Assaulted in Waiting Room

Written by Tad. Posted in Kooks

A.L. was a 65-year-old man who came in complaining of having been assaulted. This was not any ordinary assault. It took place while sitting in our waiting room. But, wait. Let me start at the beginning.

For the last three years, A.L. had been assaulted many times by “private investigators.” They used a gas to render him unconscious, then inflicted trauma to his legs. Most of the time, the trauma was localized to his calves but, lately, they had moved above the knees. They didn’t actually land blows on him but would grind their palms into his flesh, causing localized pain and swelling. He said they did this to avoid leaving any bruises as evidence. When he woke, he always found new areas of swelling and tenderness, which he could identify by carefully feeling the flesh of his legs.

These assaults happened almost daily and sometimes up to four times per day. They could happen anywhere, including in the parking lot walking into the hospital. Often, he was alone, as when he was working in empty offices at night where he was trying to run his janitorial service. They could also happen when others were around, as in the ED waiting room. He was even assaulted while in bed with his girlfriend. When I asked him how it could be possible that someone could gas and assault him while he was sitting in our crowded waiting room, he said, “They are very sneaky. They have their methods.” The fact that no one else had ever seen this happen did nothing to cause him to doubt it took place.

He provided excruciating details about the techniques used to assault him. He meticulously described how they did all of this without leaving any evidence. He said they had, within the last month, changed to a different type of gas as they were afraid he might be getting immune to the effects of the gas previously used.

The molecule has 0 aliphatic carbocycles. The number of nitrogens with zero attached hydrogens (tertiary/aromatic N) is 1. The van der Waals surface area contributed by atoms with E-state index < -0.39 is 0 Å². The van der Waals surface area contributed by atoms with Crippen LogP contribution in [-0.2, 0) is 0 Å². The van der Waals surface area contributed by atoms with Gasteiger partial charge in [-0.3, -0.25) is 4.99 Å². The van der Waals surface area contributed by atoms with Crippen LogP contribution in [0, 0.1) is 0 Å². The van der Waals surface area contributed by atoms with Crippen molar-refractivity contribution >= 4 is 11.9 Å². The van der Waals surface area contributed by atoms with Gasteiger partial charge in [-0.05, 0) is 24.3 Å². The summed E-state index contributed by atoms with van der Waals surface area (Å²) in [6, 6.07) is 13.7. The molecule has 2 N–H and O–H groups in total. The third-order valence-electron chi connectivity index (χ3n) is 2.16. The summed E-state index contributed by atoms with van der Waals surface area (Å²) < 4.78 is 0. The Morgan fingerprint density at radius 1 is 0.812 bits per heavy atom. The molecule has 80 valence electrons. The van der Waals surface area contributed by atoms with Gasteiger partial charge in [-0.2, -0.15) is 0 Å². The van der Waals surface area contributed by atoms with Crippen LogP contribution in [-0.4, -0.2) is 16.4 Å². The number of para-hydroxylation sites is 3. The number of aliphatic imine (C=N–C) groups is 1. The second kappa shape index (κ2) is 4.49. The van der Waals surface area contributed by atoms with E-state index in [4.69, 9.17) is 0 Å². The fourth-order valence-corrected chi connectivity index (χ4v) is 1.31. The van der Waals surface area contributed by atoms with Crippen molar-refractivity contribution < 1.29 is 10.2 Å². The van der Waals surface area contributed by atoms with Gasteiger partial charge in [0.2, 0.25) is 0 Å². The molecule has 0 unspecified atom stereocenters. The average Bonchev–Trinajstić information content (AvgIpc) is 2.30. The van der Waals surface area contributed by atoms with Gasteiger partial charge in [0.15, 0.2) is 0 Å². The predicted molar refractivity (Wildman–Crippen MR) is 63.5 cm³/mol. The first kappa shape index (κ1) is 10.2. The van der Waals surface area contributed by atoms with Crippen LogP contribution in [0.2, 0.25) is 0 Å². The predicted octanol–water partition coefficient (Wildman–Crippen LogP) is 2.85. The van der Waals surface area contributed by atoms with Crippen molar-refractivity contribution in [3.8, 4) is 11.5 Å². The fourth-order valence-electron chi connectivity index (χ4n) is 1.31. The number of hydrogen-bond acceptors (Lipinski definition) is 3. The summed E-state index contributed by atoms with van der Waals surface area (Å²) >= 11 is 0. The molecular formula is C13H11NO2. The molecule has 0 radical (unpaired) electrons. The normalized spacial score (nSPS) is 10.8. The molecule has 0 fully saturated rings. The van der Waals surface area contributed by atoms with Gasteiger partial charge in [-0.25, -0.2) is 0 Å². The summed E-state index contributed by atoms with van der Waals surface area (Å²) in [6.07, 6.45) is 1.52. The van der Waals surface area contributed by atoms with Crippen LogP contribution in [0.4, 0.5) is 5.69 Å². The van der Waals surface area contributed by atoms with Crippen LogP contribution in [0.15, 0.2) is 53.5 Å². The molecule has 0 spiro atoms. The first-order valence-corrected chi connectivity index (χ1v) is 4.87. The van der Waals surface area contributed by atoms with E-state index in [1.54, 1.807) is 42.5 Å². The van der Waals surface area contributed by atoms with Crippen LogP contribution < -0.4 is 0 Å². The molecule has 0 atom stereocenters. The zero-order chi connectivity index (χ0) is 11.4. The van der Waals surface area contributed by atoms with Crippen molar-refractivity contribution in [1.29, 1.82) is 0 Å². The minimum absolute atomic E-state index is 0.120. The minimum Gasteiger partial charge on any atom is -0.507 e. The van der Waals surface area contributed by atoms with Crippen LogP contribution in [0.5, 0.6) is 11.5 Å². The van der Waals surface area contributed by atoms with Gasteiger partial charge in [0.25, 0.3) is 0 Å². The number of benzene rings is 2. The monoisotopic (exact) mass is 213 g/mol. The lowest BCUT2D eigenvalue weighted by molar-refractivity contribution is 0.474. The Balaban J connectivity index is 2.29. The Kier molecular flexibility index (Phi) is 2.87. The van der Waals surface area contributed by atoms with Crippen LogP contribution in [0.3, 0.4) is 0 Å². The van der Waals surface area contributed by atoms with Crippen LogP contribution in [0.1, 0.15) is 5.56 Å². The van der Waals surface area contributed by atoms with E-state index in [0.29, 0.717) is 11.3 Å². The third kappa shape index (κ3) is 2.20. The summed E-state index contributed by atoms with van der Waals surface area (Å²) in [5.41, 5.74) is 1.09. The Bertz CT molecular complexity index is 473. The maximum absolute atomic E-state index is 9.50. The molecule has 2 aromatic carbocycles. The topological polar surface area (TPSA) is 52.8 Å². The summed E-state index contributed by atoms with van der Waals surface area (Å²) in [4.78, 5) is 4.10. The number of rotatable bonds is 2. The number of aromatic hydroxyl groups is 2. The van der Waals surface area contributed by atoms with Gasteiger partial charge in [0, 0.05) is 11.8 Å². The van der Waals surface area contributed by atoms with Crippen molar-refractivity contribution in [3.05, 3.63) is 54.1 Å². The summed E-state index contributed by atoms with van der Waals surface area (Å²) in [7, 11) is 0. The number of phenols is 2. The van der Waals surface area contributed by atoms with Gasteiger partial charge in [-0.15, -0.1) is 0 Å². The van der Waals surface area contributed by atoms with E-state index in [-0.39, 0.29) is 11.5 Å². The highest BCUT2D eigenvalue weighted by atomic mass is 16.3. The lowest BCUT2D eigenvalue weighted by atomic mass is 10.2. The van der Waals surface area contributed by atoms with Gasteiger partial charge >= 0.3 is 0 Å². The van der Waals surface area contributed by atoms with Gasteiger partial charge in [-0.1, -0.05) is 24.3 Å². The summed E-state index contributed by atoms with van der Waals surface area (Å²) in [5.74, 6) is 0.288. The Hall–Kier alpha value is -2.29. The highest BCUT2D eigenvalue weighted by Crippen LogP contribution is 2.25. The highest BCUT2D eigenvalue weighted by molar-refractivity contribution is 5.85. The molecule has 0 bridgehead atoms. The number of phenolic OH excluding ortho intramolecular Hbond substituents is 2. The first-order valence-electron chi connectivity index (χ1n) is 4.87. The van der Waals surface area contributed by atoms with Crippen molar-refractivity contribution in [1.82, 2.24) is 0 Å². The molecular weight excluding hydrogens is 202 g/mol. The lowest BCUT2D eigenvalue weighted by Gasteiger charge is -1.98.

Since he was always unconscious when these attacks happened, I asked how he knew who was doing it and why they were doing so. He said he knew because he once “came to” just as they were leaving and he saw the bushes outside move as they rushed away.

When asked why someone would be doing this to him, he was evasive. It was clear he believed someone felt wronged by him and that these attacks were retribution for that wrong. He refused to elaborate on what that wrong might have been or who was having the private investigators assault him.

He said he had been to the police many times and they refused to take him seriously, which upset him. He also admitted he had been to our emergency department many times for the same thing and, again, had not felt supported in his struggles.

After talking to him for about twenty minutes, fascinated by the details and long course of his delusions, I asked him what he thought I could do for him in the emergency department. I had to ask this question several times before I got a specific answer because, rather than answer the question, he would just go back and repeat details of the assaults.

Finally, he said he wanted me to put casts on his legs so “they” couldn’t inflict any more injuries. He wanted help getting a single medical care provider who could see him each time he presented so that person could document, over time, the various injuries he suffered at the hands of his assailants.

He seemed to understand when I told him I would not be able to cast him. However, I could respond to his second requests by referring him to get a primary care provider.

Up until this time, our conversation was very calm and agreeable. That all changed when I finally told him he had paranoid delusions. That really set him off. He started to holler and swear at me, saying he was not delusional. He had evidence of everything he was telling me if someone would take him seriously and not just blow him off as everyone, up to that point, had done.

I finally had to pull out the line I use at times like this. “You know these things are true and I can’t convince you otherwise. But I also know they are not true and you can’t convince me they are. So, we will just have to leave it at that and it’s time for you to go.”

I told him his discharge papers would include directions for contacting a mental health provider and I encouraged him to do that. He left very unhappy. I had no hope he would follow my recommendation.

A few weeks later, I saw this same gentleman, again. He came in with exactly the same story and, of course, had made no effort to get any mental health assistance. I felt so sorry for him but there was, literally, nothing I could do to help him. Even listening to him didn’t help when he saw that he was not believed.

Check out this article to better understand fixed delusions. This describes my patient very well.


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